It is very difficult, if not impossible, consistently with the brevity of our design, to give the reader a proper idea of this excellent work. A dry abstract of the system would convey no juster idea of it, than the skeleton of a departed beauty would of her form when she was alive; at the same time the work is so well methodified, the parts grow so naturally and gracefully out of reach other that it would be doing it equal injustice to shew it by broken and detached pieces. There will, in a work It is very difficult, if not impossible, consistently with the brevity of our design, to give the reader a proper idea of this excellent work. A dry abstract of the system would convey no juster idea of it, than the skeleton of a departed beauty would of her form when she was alive; at the same time the work is so well methodified, the parts grow so naturally and gracefully out of reach other that it would be doing it equal injustice to shew it by broken and detached pieces. There will, in a work of this kind, always be great deficiencies; but we are far from professing to make our accounts stand to the reader in the place of the books on which we remark. Had we thought that this is any degree would happen, as should certainly think ourselves obliged totally to omit this article in the Register, as it would be an effect the farthest in the world from our design, which is in the strongest manner to recommend to the attention of our readers, some of these books which we think deserving of it; we shoes none which we cannot recommend; we give our judgment with candour and impartiality; but never aiming to impose our opinions dogmatically on the public, we think it but justice to the authors and the readers, to give some specimen, however imperfect, of each writer’s way of thinking and expression. We mean to raise, not to satisfy curiosity. There have been of late many books written on our moral duties, and our moral sensations. One would have thought the matter had been exhausted. But this author has struck out a new, and at the same time a perfectly natural road of speculation on this subject. Had it been only an ingenious novelety on any other subject, it might have been praised; but with regard to morals, nothing could be more dangerous. We conceive, that here the theory is in all its essential parts just, and founded on truth and nature. The author seeks for the foundation of the just, the fit, the proper, the decent, in our most common and most allowed passions; and making approbation and disapprobation the tests of virtue and vice, and shewing that those are founded on sympathy, he raises from this simple truth, one of the most beautiful fabrics of moral theory, that has perhaps ever appeared. The illustrations are numerous and happy, and shew the author to be a man of uncommon observation. His language is easy and spirited, and puts things before you in the fullest light; it is rather painting than writing. . . . [huge chunk of Theory of Moral Sentiments reprinted] —Edmund Burke, review of Adam Smith, Theory of Moral Sentiments, Annual Register 2 (1759): 484-489. Source of Edmund Burke's review: http://www.theimaginativeconservative... This book, and the review of Burke, kind of threw me in an awkward position. On the one hand I still revere and admire Burke and see him as one of the most underrated political philosophers of our time. On the other hand, I can't agree with him on this, especially since I have read some psychoanalysis, Hume and Nietzsche. One could observe many similarities between Hume and Smith, given the fact that they are close friends and Smith once entrusted his drafts to Hume. Both men sought to undo the monopoly of the Church when it comes to moral theory. Both men spoke against the waning moeur of aristocracy, the whole package of disposing one's passions (Norbert Elias is a damn good reader!). But when it comes to the origin of morality, Hume is that "nothing could be more dangerous" person. Hume didn't just undo the Church's role -- he undid sacredness/absolutism in general, which is a daring endeavor later on to be picked up by Nietzsche. Smith is different. He made a God the origin of all moral feelings. Smith made the two "natural" tendencies, self-love and compassion, the basis of his theory. Being a man of pre-French Revolution, his theory of self-love is inevitably too "cleansed", in the sense that the ambivalence of self-love is absent. Self-love, and the love for the people that are close to us, is always presented in a pure and positive way. Eros is completely detached from Thanatos. It would be after French Revolution, Nietzsche, psychoanalysis that people would have a chance to understand this quote: So it's kind of a torture for me, a very ambivalent person, to read his logic. The one thing that made up this frustration is Smith's testimony on the shift of psychological structure. I have heard about people's arguments on the role of gods in Homer's works. One of them is that the experience of gods (e.g. the bright-eyed Athena blew courage into a hero's chest) is actually the spark of ego and self-consciousness. When a psyche develops, it would experience its development as something external and divine. When Smith ceaselessly wrote about the impartial third-party observer that "the Creator" planted into us, he is talking about none other than the bud of superego -- and behold, it's really experienced as something divine. But this impartial observer is more than a token. It also colored Smith's theory with Egalitarianism. To behave according to the judgment of this observer necessarily means that one has the capacity to judge every other person, with the underlying premise that every person is equal and essentially "the same". This comes naturally for Smith since he believes that 100% sympathy and understanding of another individual is possible. (And by assuming this, Smith denied the possibility of transforming the self, whether he liked it or not.) Once again, it's natural for Smith, a person of 18th century, to think like that. The refutation of this belief would not come until 19th century. So much for Smith's moral theory. Let's see what will happen in Wealth of Nations.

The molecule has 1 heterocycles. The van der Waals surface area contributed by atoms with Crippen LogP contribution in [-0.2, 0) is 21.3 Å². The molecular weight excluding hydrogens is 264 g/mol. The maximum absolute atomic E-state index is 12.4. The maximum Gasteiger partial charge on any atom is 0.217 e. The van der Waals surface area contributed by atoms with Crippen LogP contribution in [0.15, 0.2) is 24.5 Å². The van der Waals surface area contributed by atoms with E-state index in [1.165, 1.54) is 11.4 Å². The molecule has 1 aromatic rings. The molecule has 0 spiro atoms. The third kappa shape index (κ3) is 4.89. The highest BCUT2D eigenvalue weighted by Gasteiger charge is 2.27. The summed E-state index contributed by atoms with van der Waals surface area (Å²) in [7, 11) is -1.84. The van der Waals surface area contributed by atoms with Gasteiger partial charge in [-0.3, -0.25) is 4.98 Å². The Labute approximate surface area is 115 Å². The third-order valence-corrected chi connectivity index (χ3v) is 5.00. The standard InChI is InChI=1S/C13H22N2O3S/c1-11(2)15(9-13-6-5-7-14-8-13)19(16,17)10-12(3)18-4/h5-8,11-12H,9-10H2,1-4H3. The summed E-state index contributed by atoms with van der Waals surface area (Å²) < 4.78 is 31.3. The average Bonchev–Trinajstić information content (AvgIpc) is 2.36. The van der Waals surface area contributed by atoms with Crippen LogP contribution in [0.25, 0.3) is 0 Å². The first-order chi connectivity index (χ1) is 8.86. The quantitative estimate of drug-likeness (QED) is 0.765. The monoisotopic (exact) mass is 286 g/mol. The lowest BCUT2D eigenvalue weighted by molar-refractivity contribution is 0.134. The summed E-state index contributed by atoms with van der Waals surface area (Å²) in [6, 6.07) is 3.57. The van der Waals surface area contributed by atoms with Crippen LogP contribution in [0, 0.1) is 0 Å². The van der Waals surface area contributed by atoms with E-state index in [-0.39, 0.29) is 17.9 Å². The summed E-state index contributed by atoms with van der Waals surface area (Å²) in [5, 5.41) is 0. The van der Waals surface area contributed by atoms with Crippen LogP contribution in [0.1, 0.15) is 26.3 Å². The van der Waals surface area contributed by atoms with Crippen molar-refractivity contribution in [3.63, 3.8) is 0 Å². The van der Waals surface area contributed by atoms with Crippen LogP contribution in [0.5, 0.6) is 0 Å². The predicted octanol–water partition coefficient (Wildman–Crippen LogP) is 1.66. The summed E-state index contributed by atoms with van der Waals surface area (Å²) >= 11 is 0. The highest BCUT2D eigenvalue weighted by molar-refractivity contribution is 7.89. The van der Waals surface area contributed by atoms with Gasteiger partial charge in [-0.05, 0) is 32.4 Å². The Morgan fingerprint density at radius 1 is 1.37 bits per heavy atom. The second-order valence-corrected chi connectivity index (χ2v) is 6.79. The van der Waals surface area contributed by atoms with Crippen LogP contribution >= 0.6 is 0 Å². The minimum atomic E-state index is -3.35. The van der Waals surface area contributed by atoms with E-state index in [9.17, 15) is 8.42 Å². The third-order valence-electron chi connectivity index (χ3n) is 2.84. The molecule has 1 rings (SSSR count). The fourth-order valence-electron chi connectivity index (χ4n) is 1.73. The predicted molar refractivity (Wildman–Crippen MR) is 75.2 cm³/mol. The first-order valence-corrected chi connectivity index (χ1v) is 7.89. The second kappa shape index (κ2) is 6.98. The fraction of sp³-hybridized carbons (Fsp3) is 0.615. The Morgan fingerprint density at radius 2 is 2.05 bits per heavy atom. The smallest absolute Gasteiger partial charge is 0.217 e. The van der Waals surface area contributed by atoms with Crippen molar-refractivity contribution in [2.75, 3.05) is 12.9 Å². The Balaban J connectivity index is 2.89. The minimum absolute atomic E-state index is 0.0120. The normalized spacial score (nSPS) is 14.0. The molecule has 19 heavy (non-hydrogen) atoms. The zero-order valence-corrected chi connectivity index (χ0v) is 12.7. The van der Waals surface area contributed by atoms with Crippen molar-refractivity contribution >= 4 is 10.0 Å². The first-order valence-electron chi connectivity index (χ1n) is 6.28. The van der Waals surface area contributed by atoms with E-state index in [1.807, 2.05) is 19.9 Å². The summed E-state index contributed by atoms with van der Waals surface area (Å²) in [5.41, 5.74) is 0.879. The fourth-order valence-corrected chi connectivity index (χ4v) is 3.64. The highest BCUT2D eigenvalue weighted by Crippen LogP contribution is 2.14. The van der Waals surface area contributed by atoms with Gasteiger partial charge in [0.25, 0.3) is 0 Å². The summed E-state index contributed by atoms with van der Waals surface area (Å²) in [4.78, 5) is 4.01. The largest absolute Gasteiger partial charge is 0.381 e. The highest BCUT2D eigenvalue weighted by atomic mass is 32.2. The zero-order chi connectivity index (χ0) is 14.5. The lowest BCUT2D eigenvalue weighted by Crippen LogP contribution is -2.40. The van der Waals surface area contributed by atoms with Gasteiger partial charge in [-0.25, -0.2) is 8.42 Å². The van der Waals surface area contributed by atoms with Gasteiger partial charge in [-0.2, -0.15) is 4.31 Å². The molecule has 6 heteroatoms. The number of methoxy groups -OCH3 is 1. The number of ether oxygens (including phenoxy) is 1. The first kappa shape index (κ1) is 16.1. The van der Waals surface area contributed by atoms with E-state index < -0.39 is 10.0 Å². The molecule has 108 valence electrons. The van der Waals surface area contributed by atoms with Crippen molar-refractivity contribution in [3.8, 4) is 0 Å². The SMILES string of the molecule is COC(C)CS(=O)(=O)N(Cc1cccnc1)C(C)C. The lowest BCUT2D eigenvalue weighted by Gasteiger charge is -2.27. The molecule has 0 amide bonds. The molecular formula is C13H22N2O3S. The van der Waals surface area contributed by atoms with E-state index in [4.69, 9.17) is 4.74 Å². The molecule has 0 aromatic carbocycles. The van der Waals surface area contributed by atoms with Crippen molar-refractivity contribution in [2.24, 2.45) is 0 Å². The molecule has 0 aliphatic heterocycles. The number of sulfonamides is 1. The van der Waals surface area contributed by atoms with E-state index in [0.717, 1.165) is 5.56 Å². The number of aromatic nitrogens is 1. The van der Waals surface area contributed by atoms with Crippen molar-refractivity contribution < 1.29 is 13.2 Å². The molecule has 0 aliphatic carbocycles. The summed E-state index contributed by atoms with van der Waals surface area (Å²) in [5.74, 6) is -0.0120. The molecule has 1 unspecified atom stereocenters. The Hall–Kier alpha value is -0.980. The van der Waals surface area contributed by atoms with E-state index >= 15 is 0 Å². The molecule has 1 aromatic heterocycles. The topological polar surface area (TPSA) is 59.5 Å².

16. 4 out of 5